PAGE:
An important aspect of competition is the ability to compete well at different facilities. While many divers do find themselves with a home pool advantage when they have a meet at their training facility, more often than not they must travel on a regular basis.
Different boards, staying in a hotel, unfamiliar surroundings – all of these factors can put a diver at a disadvantage if they are not accustomed to change. One facet of this change involves being able to dive at both indoor and outdoor facilities. And trust me, there are differences.
Indoor vs. Outdoor
For the unaccustomed athlete, diving outdoors can make a diver feel almost naked, when they stand on a springboard or tower and look out to the countryside (ever been to Moultrie?). And on a hot, sunny summer day, the sun can be brutal.
Many other divers, who spend most of their time indoors, may feel claustrophobic in a small indoor pool or natatorium. Many times the clammy atmosphere of a natatorium can really take a toll on a diver’s mental state.
Lighting, background, the feel of the water, the sunshine (or lack of) – all can be dramatically different when moving from an indoor pool to an outside facility, and vice versa.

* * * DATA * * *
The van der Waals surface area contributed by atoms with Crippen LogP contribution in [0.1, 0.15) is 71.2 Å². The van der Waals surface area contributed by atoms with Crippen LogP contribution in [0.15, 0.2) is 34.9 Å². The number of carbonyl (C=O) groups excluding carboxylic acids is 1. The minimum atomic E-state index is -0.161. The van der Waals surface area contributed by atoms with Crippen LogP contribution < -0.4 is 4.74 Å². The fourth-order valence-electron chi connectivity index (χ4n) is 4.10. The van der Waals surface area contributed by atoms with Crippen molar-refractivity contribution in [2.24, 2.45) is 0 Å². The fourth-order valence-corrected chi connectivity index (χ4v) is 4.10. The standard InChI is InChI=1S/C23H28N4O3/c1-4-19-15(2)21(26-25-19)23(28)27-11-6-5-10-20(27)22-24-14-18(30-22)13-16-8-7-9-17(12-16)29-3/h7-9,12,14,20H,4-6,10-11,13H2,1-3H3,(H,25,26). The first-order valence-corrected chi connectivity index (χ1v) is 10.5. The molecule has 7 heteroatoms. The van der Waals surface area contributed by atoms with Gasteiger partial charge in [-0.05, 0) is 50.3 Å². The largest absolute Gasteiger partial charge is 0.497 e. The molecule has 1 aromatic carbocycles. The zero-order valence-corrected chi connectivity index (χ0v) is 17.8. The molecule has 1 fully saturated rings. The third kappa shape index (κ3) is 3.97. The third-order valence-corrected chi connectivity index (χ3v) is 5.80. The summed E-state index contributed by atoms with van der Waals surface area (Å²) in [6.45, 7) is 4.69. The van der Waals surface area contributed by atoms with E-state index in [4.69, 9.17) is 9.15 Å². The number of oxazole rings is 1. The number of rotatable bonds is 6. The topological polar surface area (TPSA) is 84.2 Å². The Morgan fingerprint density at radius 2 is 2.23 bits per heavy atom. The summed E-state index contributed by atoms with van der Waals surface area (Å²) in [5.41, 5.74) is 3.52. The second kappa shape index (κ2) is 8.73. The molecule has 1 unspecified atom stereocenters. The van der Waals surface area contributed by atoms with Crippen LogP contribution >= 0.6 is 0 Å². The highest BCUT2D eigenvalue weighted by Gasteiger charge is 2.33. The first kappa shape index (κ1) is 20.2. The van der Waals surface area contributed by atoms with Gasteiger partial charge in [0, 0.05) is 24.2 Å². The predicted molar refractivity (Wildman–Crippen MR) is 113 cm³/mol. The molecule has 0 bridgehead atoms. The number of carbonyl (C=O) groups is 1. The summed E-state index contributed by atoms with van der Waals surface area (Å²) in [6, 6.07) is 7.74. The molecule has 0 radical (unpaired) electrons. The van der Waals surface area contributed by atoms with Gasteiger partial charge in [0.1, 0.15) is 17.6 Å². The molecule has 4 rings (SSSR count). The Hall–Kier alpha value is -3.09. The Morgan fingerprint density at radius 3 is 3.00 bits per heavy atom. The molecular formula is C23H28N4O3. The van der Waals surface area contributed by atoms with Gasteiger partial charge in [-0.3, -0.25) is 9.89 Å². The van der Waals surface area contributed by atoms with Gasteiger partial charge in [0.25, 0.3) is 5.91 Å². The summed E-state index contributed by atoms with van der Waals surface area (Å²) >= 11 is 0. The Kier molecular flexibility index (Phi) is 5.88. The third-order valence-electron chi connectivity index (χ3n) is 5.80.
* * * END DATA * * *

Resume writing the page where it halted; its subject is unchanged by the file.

Spotting Inside and Out
The most obvious difference between indoor and outdoor pools is the visual clues that present themselves to the diver allowing them to spot correctly during their dives.
This is especially important when a diver becomes accustomed to seeing one particular set of clues over the course of a year, and is suddenly faced with a different environment.
A diver accustomed to the ceiling and walls of an indoor pool suddenly must look at trees and sky when spotting. A diver who moves indoors may feel like the ceiling and the pool bottom are all the same color, or may not be able to distinguish between the springboard and wall while spinning through 2 ½ somersaults.
The weather, especially rain and wind, are also two factors than can affect a diver after coming from the relatively controlled environment of an indoor pool. Diving meets do not pause due to the elements, unless the situation becomes dangerous (lightning, hurricanes, tornados, etc.).
If a diver is prepared for these "X-factors," they stand a better chance of coming out ahead of the competition.